Merton

  

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Kingston Road

The main road to London, built up by the time of Rocque's map, but only a few older buildings remain. The mediocre redevelopment has been redeemed a little by recent housing schemes

Former Merton Council Offices.  Built for Merton Parish Council in 1903. This two storeyed red brick building was enlarged in 1911 and again in 1930. Becoming Merton and Morden Central Library soon after but is no longer in municipal use

High Street

The main road to London, built up by the time of Rocque's map, but only a few older buildings remain. The mediocre redevelopment has been redeemed a little by recent housing schemes

Spread Eagle

18 King's Head

55 Rose and Crown.  The pub name symbolises the union of York and Lancaster in the marriage of Henry VI  and Elizabeth of York. 

South Wimbledon Station.  13th September 1926. Between Colliers Wood and Morden on the Northern Line. Built by the City and South London Railway in the standard type of the extension of the Northern Line - the first to abjure period suggestion   The character is concrete although stone faced and reminiscent of Holden's earlier office building. The corner entrances are subdivided by square piers carrying balls with the L.T. motif in the roundel.  There is a very unusual circular light fitting near the ticket office. The original name was South Wimbledon (Merton).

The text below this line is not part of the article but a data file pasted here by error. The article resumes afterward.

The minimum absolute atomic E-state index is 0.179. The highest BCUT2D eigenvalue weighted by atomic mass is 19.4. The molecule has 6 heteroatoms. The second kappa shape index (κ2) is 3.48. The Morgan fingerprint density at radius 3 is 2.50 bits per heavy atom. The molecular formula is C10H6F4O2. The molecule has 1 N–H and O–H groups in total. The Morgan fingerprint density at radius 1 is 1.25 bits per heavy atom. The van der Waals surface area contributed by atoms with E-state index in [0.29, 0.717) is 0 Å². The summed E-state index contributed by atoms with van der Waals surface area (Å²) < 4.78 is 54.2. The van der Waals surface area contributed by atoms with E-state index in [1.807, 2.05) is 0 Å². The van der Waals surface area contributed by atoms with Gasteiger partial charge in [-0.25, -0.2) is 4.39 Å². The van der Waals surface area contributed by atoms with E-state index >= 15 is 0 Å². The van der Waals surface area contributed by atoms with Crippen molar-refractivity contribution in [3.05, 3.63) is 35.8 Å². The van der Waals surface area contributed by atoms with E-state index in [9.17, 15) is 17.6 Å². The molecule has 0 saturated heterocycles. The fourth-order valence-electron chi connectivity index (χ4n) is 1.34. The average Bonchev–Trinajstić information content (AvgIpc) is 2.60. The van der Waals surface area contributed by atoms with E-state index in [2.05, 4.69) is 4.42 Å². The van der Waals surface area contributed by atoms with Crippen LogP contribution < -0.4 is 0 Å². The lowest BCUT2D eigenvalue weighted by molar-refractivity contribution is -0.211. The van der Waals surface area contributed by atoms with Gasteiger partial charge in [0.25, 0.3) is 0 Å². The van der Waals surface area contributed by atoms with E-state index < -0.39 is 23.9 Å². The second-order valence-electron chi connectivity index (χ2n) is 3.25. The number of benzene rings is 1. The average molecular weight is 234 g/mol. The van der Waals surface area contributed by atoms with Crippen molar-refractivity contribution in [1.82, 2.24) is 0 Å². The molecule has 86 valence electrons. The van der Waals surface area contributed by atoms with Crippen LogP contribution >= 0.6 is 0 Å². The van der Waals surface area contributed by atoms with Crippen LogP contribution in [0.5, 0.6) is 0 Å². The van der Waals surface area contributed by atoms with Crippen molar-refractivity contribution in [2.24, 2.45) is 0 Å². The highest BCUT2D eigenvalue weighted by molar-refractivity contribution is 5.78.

120, Manor House. So called only after the c 17. Timber-framed, probably of c. 1700 with a later brick front; five bays, small central pediment with lunette.

15 Nelson Arms. Brash, jolly turn-of-the-century pub with bold lettering marks the site of the entrance to Merton Place, where Nelson lived with the Hamiltons in 1801-5.

Merton Grove built by Richard Hotham late 18th. Demolished 1913

Bus Garage 1913.

Latimer Road

St. Winefride. 1905 R.C. by F. A. Walters.

Swimming Baths, 1901 by R. J. Thomson

Merton Road

Holy Trinity. 1862 by J.Johnson, in early decorated style with a bell-turret. Interior altered 1979.  Stained Glass by Mayer of Munich, 1975.

Queensland Avenue

Home of painter, Harry Bush 1920s.

Southey Road

Wimbledon Column - main drainage ventilation pipe. Probably installed by William Santo Crimp Engineer to the Wimbledon Local 1881- 1890. The Wimbledon Sewage Farm was then in a bad state, and Crimp set out to remedy this. With ventilation pipes, carried up trees, houses or other convenient objects, or by specially constructed lamp-posts,

South Wimbledon

South Wimbledon is marked thus on the Ordnance Survey map of 1904, but is earlier called New Wimbledon on that of 1876.


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